• 15. Direct Conversion Transmitter Architecture15ADL5375 ADL5602RFOutDAC16-Bit1250MSPS*AD9122Modulator400 – 6000MHz20dB Fixed Gain50 – 4000MHzADL5605/ADL5606700 – 1000MHz1800 – 2700MHzπ π16 + 1 LVDSPair @1000 Mbps500MHz (DDR)SPI0dB0dB
  • 16. Complex IF Using IF DACsA complex IF architecture uses IF DACs to synthesize an IF signaland its complex conjugate as the inputs to a quadrature modulatorThis makes a single sideband (SSB) upconverter that rejects thenormal mixing product, easing the BPF filtering requirements16IF DACIF DACPA BPFBPFRF RFIFIFRFRF 0LO 90LOFsFs
  • 17. Complex IF Imperfections Complex IF systems create several images: FDAC – FOUT: the main desired signal’s image Harmonics (2nd, 3rd, etc.), real or folded These must be low pass filtered prior to the quadrature modulator Careful frequency planning must be done to avoid folded products falling too close tothe desired signal that are then upconverted Post-modulator, a band pass filter is used to filter the undesired products17IF DACIF DACIFRF 0LO 90FsIF FsRFLOimageharmonic
  • 18. Causes of Non-Ideal Sideband Suppressions18
  • 19. Fixes for Non-Ideal Issues19MULTICHIPSYNCHRONIZATIOND15P/D15ND0P/D0NDATARECEIVERFIFO HB1 HB2 HB3NCOANDMODfDATA/2PREMODHB1_CLKMODEHB2_CLKHB3_CLKINTPFACTORPHASECORRECTIONINTERNAL CLOCK TIMING AND CONTROL LOGIC1616101616I OFFSETQ OFFSETINVSINCAUX1.2GDAC 116-BITIOUT1PIOUT1NAUX1.2GDAC 216-BITIOUT2PIOUT2NREFANDBIAS FSADJDACCLKPDACCLKNREFCLKPREFCLKNREFIO10GAIN110GAIN2DAC_CLKSERIALINPUT/OUTPUTPORTPROGRAMMINGREGISTERSPOWER-ONRESETSDOSDIOSCLKCSRESETIRQ01CLOCKMULTIPLIER(2× TO 16×)CLKRCVRCLKRCVRPLLCONTROLSYNCDAC CLK_SELDAC_CLKPLL_LOCKDCIFRAME08281-002INVSINC_CLKAD9122 Block Diagram
  • 20. Fixes for Non-Ideal Issues20Wanted SignalUnwanted ImageLO Feedthrough
  • 21. AD9122 Functional Block Diagram21MULTICHIPSYNCHRONIZATIOND15P/D15ND0P/D0NDATARECEIVERFIFO HB1 HB2 HB3NCOANDMODfDATA/2PREMODHB1_CLKMODEHB2_CLKHB3_CLKINTPFACTORPHASECORRECTIONINTERNAL CLOCK TIMING AND CONTROL LOGIC1616101616I OFFSETQ OFFSETINVSINCAUX1.2GDAC 116-BITIOUT1PIOUT1NAUX1.2GDAC 216-BITIOUT2PIOUT2NREFANDBIAS FSADJDACCLKPDACCLKNREFCLKPREFCLKNREFIO10GAIN110GAIN2DAC_CLKSERIALINPUT/OUTPUTPORTPROGRAMMINGREGISTERSPOWER-ONRESETSDOSDIOSCLKCSRESETIRQ01CLOCKMULTIPLIER(2× TO 16×)CLKRCVRCLKRCVRPLLCONTROLSYNCDAC CLK_SELDAC_CLKPLL_LOCKDCIFRAME08281-002INVSINC_CLK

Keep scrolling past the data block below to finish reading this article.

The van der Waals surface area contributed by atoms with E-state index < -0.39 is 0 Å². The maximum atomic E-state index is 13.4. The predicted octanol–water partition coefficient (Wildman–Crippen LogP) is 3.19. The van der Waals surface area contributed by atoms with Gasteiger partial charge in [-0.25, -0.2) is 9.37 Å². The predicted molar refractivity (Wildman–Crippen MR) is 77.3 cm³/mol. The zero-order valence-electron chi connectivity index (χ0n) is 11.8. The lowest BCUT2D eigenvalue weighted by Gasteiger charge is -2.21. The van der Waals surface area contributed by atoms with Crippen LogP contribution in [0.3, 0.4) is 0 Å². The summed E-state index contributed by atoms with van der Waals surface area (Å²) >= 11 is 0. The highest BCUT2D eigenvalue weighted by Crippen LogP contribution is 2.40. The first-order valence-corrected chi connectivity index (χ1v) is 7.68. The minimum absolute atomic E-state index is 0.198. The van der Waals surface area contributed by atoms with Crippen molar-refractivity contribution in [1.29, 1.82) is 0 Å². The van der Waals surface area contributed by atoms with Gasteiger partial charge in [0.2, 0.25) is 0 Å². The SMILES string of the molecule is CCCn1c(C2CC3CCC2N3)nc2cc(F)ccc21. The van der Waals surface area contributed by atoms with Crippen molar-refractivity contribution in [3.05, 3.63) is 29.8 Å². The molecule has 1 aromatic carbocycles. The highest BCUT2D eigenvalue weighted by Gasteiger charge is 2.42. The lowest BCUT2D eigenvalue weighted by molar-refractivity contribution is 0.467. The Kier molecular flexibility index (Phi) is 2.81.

• 22. Premod/Filters/NCO22Increasing Interpolation Factor: Decreases fDATA, Decreases signal bandwidth Increases power ofDAC, decreases power of FPGA
  • 23. Digital Inside DACIncreasing interpolation factor: Decreases fDATA Decreases signal bandwidth Increases power of DAC Decreases power of FPGATrade off system levelperformance between FPGAprocessing and fixedprocessingDecreased system timingconstraints on FPGA23
  • 24. AD9122 Interpolation at a DAC Output241X2X4X
  • 25. AD9122 Digital Up-Conversion, DAC Out(DC -> 600 MHz)25Noupconversionf(DATA)/2upconversion8 x f(DATA)/7upconversion
  • 26. AD9122 Digital Up-Conversion at RF(Centre @ 2.4 GHz)26Noupconversionf(DATA)/2upconversion8 x f(DATA)/7upconversion
  • 27. When is This Useful?No ―cans‖ on top of Tx or Rxchains to isolate themAny interaction between Tx andRx PLLs will ―bleed into theother‖ when the frequencies arewithin 100 kHz (due to PCB sizeconstraints)27ClockDistributionFrequencySynthesizerADL5375ADL5380AD9523-1ADF4351Modulator400 MHz to 6000 MHzDemodulator400 – 6000MHzOutput: 1 – 1000MHzOutput: 35 – 4400MHzFrequencySynthesizerMaster Clock OutSPI SPISPIFigure ARx and Tx PLL 50 kHz different Figure BRx and Tx PLL 100 MHz different(RF is the same due to the DAC shift)ADF4351Tx Synthesizer35 MHz to 4400 MHzADF4351Rx Synthesizer35 MHz to 4400 MHz
  • 28. Receive ArchitecturesDirect (Zero-IF) ConversionCos(ωRF) Cos(ωRF)=1+Sin2(ωRF)Cos(ωSIG) Cos(ωSIG)=1+Sin2(ωSIG)LNA(t)=α1x(t)+α2x2(t)input(t)=A1Cos(ω1t)+A2Cos(ω2t)feedthrough(t)=α2A1A2Cos(ω2-ω1)tADL5380AD8366AD9643RFIn`ADC14-Bit250MSPS0.25dB Step Size600MHz BandwidthDemodulator400MHZ to 6000MHz16 + 1 LVDSPair @500 Mbps250MHz DDRSPISPIADL5523400MHz to 4000MHzLow Noise AmplifierTuned for FrequencyπRx-9dB28
  • 29. The Imperfect I/Q DemodulatorI/Q DEMODULATORLOINRFIN089.5G1G4G3G2fVo s1V fo s2IINQINImbalanceIn PhaseSplitterGainImbalance(G1,G2,G3,G4)OffsetVoltages29